Waatea News Update

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Location: Auckland, New Zealand

Friday, October 12, 2007

Tribunal rejects Tonga taonga


The Waitangi Tribunal has turned down a request for an urgent hearing on the question of whether a husband is a taonga.

Rosina Hauiti is arguing that the decision to refuse residency to her Tongan husband is a breach of her Treaty rights.

Judge Carrie Wainwright... the deputy chairperson of the Tribunal... has said that complaints about the handling of Mr Fonua's immigration status should be dealt with using the immigration process.

However, in denying an urgent hearing, Judge Wainwright has left the door open for the claim to be lodged again if it were to include more information.

Tuariki Delamere, who is acting on behalf of the couple is disappointed by the Judges ruling. He says the Tribunal is the right place to hear the case.

“I say any person
at the moment disagrees,” Mr Delamere says.

They will be re-lodging the claim next week.


The Government needs to stop playing favourites with Treaty claimants, according to a Maori academic.

A recent Waitangi Tribunal report has highlighted problems with the way the Office of Treaty Settlements has handled claims to land in the Auckland area ... most notably arranging a $90 million deal with Ngati Whatua o Orakei despite there being five cross claimants to that land.

And Paul Majurey, the lawyer for Ngati Marutuahu, one of those cross claimant tribes, says Ngati Whatua o Orakei have had $350,000 from the Crown to help with their negotiations while no other Auckland iwi has had a cent.

Now Rawiri Taonui, a senior Maori studies lecturer at Canterbury University, is calling for the favouritism to stop - not that, he says, this sort of behaviour from the Crown is anything new.
“Pre funding
Out...their favour,” Mr Taonui says.

He says in the past the selective resourcing of Treaty claims has led to problems in both Taranaki and Muriwhenua.


Maori women farmers are looking at ways they can make better use of their land.

AgResearch is hosting one of its twice yearly Wahine Whanau Whenua hui in Hamilton (on Friday), including sessions on traditional crops as well as some new prospects.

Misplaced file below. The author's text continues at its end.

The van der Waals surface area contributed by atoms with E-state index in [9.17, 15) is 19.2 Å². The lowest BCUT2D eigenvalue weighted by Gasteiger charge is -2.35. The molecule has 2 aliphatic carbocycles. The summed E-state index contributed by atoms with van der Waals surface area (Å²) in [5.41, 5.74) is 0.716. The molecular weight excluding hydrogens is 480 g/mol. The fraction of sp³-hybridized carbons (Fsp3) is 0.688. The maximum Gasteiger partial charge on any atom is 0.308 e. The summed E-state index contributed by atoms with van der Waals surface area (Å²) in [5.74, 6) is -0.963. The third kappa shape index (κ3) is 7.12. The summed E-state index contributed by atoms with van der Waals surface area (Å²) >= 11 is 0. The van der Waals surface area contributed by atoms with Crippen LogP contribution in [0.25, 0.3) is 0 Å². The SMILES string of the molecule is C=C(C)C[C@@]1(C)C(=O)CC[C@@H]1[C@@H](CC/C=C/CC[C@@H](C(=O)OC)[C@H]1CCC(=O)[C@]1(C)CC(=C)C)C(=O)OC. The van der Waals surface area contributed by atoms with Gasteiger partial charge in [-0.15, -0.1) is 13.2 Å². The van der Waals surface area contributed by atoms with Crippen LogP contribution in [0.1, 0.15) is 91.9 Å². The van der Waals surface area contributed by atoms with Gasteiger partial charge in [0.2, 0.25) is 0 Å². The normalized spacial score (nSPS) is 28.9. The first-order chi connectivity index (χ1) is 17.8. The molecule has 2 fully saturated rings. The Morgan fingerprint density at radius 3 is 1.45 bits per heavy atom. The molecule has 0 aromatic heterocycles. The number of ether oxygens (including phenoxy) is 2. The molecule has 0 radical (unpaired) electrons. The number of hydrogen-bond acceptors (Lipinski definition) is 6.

Among the speakers are Queenie Chadwick, who grows saffron in the Hokianga, and Ian Hall, who will discuss the optimum conditions for growing truffles

Organiser Orewa Barrett-Ohia says Agresearch set up the forums after analysing turnout at the Federation of Masori Authorities hui.

“The numbers for women
OUT: ...passed down to men.
Ms Barrett-Ohia says.

So far the Wahine Whanau Whenua hui have been held in the upper North Island, but Agresearch is talking to Te Puni Kokiri about extending the service to other parts of the country.


The Waitangi Tribunal has turned down a request for an urgent hearing on the question of whether a husband is a taonga.

Rosina Hauiti is arguing that the decision to refuse residency to her Tongan husband is a breach of her Treaty rights.

Despite requesting Mr Fonau's file from the Immigration department, Mr Delamere has yet to see it. And that, he argues, is one of the key parts of their Treaty claim.

“Well that's the whole point
fish and trees etc etc,” Mr Delamere says.

If the Tribunal refuses to hear the case ... when they re-file next week ... he has been instructed to take the Immigration Department to the High Court.


Marae around the country are being encouraged to get out the vote.
Manurewa Marae have declared today Maori Voting Day.

It's challenging other marae to take up the take before the time for returning postal votes in the local government elections is over.

Eru Thompson, the marae's chairperson, says traditionally the marae is the place Maori gather to make decisions.

He says Maori complain about not being represented on councils, but they often don't use the voting process effectively.

“It's about no more
LW done as Maori,” Mr Thompson says.

Although voting doesn't close until Saturday October 12, it's better to post them off early rather than risk missing the deadline.


Maui on a surfboard and Ranginui cloaked in stars.

That’s what visitors to New Plymouth’s Govett-Brewster Art Gallery will see from tomorrow (Saturday).

Ngapuhi artist Lisa Reihana's Digital Marae is a series of digital images depicting Maori male gods and transgender figures.

It continues from an earlier series of godesses.

She says the prints try to show another side to Maori idols, including the trickster Maui.

“When I think...
OUT: incredible excitement,” she says.

Lisa Reihana has most recently exhibited her video installation Native Portraits at Roma University.


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